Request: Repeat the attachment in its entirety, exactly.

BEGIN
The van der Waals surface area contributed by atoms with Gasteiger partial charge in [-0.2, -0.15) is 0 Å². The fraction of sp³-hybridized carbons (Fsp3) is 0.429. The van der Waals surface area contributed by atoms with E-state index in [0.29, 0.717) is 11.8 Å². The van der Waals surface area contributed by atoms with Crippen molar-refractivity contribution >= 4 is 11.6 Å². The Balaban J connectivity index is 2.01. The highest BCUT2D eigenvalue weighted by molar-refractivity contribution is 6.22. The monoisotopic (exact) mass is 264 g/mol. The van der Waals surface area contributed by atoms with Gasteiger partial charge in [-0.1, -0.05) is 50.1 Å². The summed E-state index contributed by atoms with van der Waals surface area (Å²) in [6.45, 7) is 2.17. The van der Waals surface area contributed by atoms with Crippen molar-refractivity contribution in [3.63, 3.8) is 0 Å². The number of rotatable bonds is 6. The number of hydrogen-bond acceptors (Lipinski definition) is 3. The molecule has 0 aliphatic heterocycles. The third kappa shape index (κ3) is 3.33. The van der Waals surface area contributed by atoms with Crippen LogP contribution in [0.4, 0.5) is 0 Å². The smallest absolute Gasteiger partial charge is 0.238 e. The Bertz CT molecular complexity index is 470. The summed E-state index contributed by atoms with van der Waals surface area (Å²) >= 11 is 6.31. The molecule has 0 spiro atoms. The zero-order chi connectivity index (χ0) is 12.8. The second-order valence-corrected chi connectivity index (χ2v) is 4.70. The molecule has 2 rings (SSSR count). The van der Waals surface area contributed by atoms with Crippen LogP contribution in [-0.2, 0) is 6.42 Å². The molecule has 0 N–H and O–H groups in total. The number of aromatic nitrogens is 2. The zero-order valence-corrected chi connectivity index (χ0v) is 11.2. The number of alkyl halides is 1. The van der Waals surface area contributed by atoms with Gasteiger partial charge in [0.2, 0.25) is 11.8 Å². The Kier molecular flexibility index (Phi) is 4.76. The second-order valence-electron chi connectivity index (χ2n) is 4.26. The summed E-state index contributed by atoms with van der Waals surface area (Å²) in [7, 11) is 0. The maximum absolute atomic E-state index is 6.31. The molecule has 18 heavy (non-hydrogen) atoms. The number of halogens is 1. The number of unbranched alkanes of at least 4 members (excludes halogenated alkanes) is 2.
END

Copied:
The van der Waals surface area contributed by atoms with Gasteiger partial charge in [-0.2, -0.15) is 0 Å². The fraction of sp³-hybridized carbons (Fsp3) is 0.429. The van der Waals surface area contributed by atoms with E-state index in [0.29, 0.717) is 11.8 Å². The van der Waals surface area contributed by atoms with Crippen molar-refractivity contribution >= 4 is 11.6 Å². The Balaban J connectivity index is 2.01. The highest BCUT2D eigenvalue weighted by molar-refractivity contribution is 6.22. The monoisotopic (exact) mass is 264 g/mol. The van der Waals surface area contributed by atoms with Gasteiger partial charge in [-0.1, -0.05) is 50.1 Å². The summed E-state index contributed by atoms with van der Waals surface area (Å²) in [6.45, 7) is 2.17. The van der Waals surface area contributed by atoms with Crippen molar-refractivity contribution in [3.63, 3.8) is 0 Å². The number of rotatable bonds is 6. The number of hydrogen-bond acceptors (Lipinski definition) is 3. The molecule has 0 aliphatic heterocycles. The third kappa shape index (κ3) is 3.33. The van der Waals surface area contributed by atoms with Crippen LogP contribution in [0.4, 0.5) is 0 Å². The smallest absolute Gasteiger partial charge is 0.238 e. The Bertz CT molecular complexity index is 470. The summed E-state index contributed by atoms with van der Waals surface area (Å²) >= 11 is 6.31. The molecule has 0 spiro atoms. The zero-order chi connectivity index (χ0) is 12.8. The second-order valence-corrected chi connectivity index (χ2v) is 4.70. The molecule has 2 rings (SSSR count). The van der Waals surface area contributed by atoms with Crippen LogP contribution in [-0.2, 0) is 6.42 Å². The molecule has 0 N–H and O–H groups in total. The number of aromatic nitrogens is 2. The zero-order valence-corrected chi connectivity index (χ0v) is 11.2. The number of alkyl halides is 1. The van der Waals surface area contributed by atoms with Gasteiger partial charge in [0.2, 0.25) is 11.8 Å². The Kier molecular flexibility index (Phi) is 4.76. The second-order valence-electron chi connectivity index (χ2n) is 4.26. The summed E-state index contributed by atoms with van der Waals surface area (Å²) in [7, 11) is 0. The maximum absolute atomic E-state index is 6.31. The molecule has 18 heavy (non-hydrogen) atoms. The number of halogens is 1. The number of unbranched alkanes of at least 4 members (excludes halogenated alkanes) is 2.